Students charged with rioting are held in prison

The Kénitra court of appeal in Morocco ordered 11 students charged with public disorder offences dating from March to remain in prison, while two others were provisionally freed. The trial of the 13 was postponed at the end of August until 10 September.

Libération reported that the students, all members of the Moroccan students’ union UNEM, were accused of vandalising public property, obstructing a public highway, attempting to set fire to public places, illegal and armed assembly, and attacking and injuring officers of the law.

The defence, reported Libération, claimed they were arrested with 37 other students after police intervened while they were demonstrating peacefully for legitimate demands, including the right to clean drinking water; and that at the police station they were all illegally obliged to sign charge sheets.

During a press briefing, reported Libération, the students’ lawyer, Mohamed Haddach, said the students had suffered physical violence, and a doctor had issued incapacity certificates for between 15 and 20 days.

“The number of days is not so interesting as the fact proved by these certificates that the students had been beaten by the police after their arrest, which is a serious violation of the rights of every detainee,” he said.

Libération said that according to the official news agency Maghreb Arabe Presse, the police claimed that “the students had occupied the administrative offices and the sickbay of student residences, then vandalised them after driving away the security guards, which had necessitated the intervention of the forces of order”.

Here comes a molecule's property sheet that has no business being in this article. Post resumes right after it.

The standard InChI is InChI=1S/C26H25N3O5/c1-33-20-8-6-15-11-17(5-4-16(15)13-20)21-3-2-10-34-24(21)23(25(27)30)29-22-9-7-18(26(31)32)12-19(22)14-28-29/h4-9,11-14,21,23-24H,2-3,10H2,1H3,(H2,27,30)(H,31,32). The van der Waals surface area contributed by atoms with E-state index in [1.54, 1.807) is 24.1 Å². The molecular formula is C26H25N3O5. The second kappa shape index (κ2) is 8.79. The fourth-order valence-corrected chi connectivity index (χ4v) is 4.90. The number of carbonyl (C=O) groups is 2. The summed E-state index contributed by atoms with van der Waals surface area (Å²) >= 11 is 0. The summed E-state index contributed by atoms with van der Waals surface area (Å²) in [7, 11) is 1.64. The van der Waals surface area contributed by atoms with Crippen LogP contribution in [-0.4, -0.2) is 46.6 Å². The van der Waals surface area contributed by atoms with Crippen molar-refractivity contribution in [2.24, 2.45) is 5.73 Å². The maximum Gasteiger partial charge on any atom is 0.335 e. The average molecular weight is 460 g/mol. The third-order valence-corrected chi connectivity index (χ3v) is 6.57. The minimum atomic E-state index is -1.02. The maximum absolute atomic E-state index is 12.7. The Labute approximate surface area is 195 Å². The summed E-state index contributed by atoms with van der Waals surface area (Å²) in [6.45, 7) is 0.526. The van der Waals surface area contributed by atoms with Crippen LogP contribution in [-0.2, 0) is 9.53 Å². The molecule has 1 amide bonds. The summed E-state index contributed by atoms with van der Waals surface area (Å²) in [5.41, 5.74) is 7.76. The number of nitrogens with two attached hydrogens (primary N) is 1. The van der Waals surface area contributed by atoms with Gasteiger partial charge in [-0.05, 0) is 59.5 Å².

But, said Libération, according to the defence, students had filmed police officers forcing a way through the residence using a bulldozer and destroying everything in their way – doors, tables, beds and chairs.

One student had been taken to hospital in a serious state following this “unjustified” violent intervention.

Meanwhile Minister of Higher Education and Research Lahcen Daoudi, and Minister of the Interior Mohand Laenser, met to discuss preparations for the new academic year, reported the Maghreb Arabe Presse agency of Rabat.

These included “in particular, security measures aimed at preserving public order and the fight against all phenomena liable to breach security in the areas situated near university institutions and residences, and the operations of the local commissions responsible for granting bursaries, as well as a certain number of other issues concerning the premises”.

In a statement following the meeting, the agency reported, Daoudi “underlined the necessity to fight against all forms of violence in universities and residences and to take disciplinary measures against offenders”.

* This article is drawn from local media. University World News cannot vouch for the accuracy of the original report.